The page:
NEW YORK (Reuters) - U.S. officials may strip-search a former Guantanamo prisoner suspected in the 1998 bombings of U.S. embassies in Africa despite his claims the searches are debilitating, a U.S. judge has ruled.
Ahmed Khalfan Ghailani, a Tanzanian, is charged with conspiring in the bombings of U.S. embassies in Tanzania and Kenya that killed 224 people. He is the only detainee so far to be transferred from the U.S. military prison at Guantanamo Bay, Cuba, to the United States for trial in a civilian court. He is to be tried in federal court in Manhattan.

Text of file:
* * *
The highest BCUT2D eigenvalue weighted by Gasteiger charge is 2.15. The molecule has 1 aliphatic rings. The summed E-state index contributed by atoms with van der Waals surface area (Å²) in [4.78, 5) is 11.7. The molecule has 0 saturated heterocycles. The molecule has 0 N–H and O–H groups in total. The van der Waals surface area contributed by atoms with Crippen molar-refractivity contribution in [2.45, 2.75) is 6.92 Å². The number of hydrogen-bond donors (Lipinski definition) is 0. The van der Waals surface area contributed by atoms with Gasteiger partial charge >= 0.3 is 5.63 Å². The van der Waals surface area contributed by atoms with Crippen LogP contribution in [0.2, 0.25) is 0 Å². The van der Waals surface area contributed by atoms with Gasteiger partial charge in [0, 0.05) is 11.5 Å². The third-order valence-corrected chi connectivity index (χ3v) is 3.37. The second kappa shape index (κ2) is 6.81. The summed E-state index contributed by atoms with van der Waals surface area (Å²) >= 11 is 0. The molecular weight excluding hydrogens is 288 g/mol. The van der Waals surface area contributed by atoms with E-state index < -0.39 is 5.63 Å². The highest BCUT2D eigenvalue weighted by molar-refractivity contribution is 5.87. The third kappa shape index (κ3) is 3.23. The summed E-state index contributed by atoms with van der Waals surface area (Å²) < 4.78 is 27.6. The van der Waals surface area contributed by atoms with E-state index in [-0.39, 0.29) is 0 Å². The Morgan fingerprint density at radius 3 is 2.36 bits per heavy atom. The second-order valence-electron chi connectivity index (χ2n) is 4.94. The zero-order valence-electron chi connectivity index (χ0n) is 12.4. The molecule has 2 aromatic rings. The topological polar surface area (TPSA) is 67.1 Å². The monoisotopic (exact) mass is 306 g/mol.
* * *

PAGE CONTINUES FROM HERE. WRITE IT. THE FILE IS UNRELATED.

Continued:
Failing to inspect the “defendant’s body cavities would risk the safety of the guards, other inmates, and court personnel by creating opportunities for the defendant to secrete weapons or contraband in his person,” U.S. District Judge Lewis Kaplan said.
The order was dated June 14 and released to reporters on Thursday.
An independent expert testified in May that Ghailani suffers from post traumatic stress disorder from interrogations he endured as a CIA captive, Kaplan’s order said.
Ghailani’s lawyers had argued that the Bureau of Prison’s policy of conducting visual strip searches, specifically the inspection of the “rectal cavity,” triggered memories of being tortured by U.S. authorities. The effect of being searched rendered him incapable of assisting in his own defence, they said.
Lawyers for Ghailani were not immediately available for comment.